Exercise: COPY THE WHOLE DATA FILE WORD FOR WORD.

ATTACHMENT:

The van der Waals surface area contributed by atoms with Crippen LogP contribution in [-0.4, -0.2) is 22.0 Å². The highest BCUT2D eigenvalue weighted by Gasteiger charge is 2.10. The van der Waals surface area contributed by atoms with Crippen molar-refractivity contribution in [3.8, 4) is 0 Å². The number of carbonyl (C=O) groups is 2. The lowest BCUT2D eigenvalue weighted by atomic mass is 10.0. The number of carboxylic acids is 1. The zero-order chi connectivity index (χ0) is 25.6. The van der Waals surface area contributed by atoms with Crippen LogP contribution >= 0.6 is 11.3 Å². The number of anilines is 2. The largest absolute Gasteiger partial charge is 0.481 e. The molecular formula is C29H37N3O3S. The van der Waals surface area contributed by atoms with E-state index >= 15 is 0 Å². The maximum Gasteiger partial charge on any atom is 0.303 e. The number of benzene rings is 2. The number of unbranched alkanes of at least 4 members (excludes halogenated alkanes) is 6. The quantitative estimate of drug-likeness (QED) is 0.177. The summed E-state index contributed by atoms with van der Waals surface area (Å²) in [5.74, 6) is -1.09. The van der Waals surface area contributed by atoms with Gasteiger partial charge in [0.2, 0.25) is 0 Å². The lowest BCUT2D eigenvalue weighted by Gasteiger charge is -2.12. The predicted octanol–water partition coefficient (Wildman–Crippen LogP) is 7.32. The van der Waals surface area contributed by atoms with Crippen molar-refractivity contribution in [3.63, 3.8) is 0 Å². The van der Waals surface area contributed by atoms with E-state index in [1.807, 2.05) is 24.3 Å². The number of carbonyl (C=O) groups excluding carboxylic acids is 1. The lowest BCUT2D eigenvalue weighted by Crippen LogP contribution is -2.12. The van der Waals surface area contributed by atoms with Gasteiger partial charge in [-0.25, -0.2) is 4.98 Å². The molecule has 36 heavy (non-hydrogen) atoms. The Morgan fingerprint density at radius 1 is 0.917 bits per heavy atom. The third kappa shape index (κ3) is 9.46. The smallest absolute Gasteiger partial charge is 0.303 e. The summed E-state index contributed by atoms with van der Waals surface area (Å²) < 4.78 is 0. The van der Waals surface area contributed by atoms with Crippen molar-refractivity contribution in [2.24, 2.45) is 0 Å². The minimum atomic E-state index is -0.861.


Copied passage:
The van der Waals surface area contributed by atoms with Crippen LogP contribution in [-0.4, -0.2) is 22.0 Å². The highest BCUT2D eigenvalue weighted by Gasteiger charge is 2.10. The van der Waals surface area contributed by atoms with Crippen molar-refractivity contribution in [3.8, 4) is 0 Å². The number of carbonyl (C=O) groups is 2. The lowest BCUT2D eigenvalue weighted by atomic mass is 10.0. The number of carboxylic acids is 1. The zero-order chi connectivity index (χ0) is 25.6. The van der Waals surface area contributed by atoms with Crippen LogP contribution >= 0.6 is 11.3 Å². The number of anilines is 2. The largest absolute Gasteiger partial charge is 0.481 e. The molecular formula is C29H37N3O3S. The van der Waals surface area contributed by atoms with E-state index >= 15 is 0 Å². The maximum Gasteiger partial charge on any atom is 0.303 e. The number of benzene rings is 2. The number of unbranched alkanes of at least 4 members (excludes halogenated alkanes) is 6. The quantitative estimate of drug-likeness (QED) is 0.177. The summed E-state index contributed by atoms with van der Waals surface area (Å²) in [5.74, 6) is -1.09. The van der Waals surface area contributed by atoms with Gasteiger partial charge in [0.2, 0.25) is 0 Å². The lowest BCUT2D eigenvalue weighted by Gasteiger charge is -2.12. The predicted octanol–water partition coefficient (Wildman–Crippen LogP) is 7.32. The van der Waals surface area contributed by atoms with Crippen molar-refractivity contribution in [3.63, 3.8) is 0 Å². The van der Waals surface area contributed by atoms with E-state index in [1.807, 2.05) is 24.3 Å². The number of carbonyl (C=O) groups excluding carboxylic acids is 1. The lowest BCUT2D eigenvalue weighted by Crippen LogP contribution is -2.12. The van der Waals surface area contributed by atoms with Gasteiger partial charge in [-0.25, -0.2) is 4.98 Å². The molecule has 36 heavy (non-hydrogen) atoms. The Morgan fingerprint density at radius 1 is 0.917 bits per heavy atom. The third kappa shape index (κ3) is 9.46. The smallest absolute Gasteiger partial charge is 0.303 e. The summed E-state index contributed by atoms with van der Waals surface area (Å²) < 4.78 is 0. The van der Waals surface area contributed by atoms with Crippen molar-refractivity contribution in [2.24, 2.45) is 0 Å². The minimum atomic E-state index is -0.861.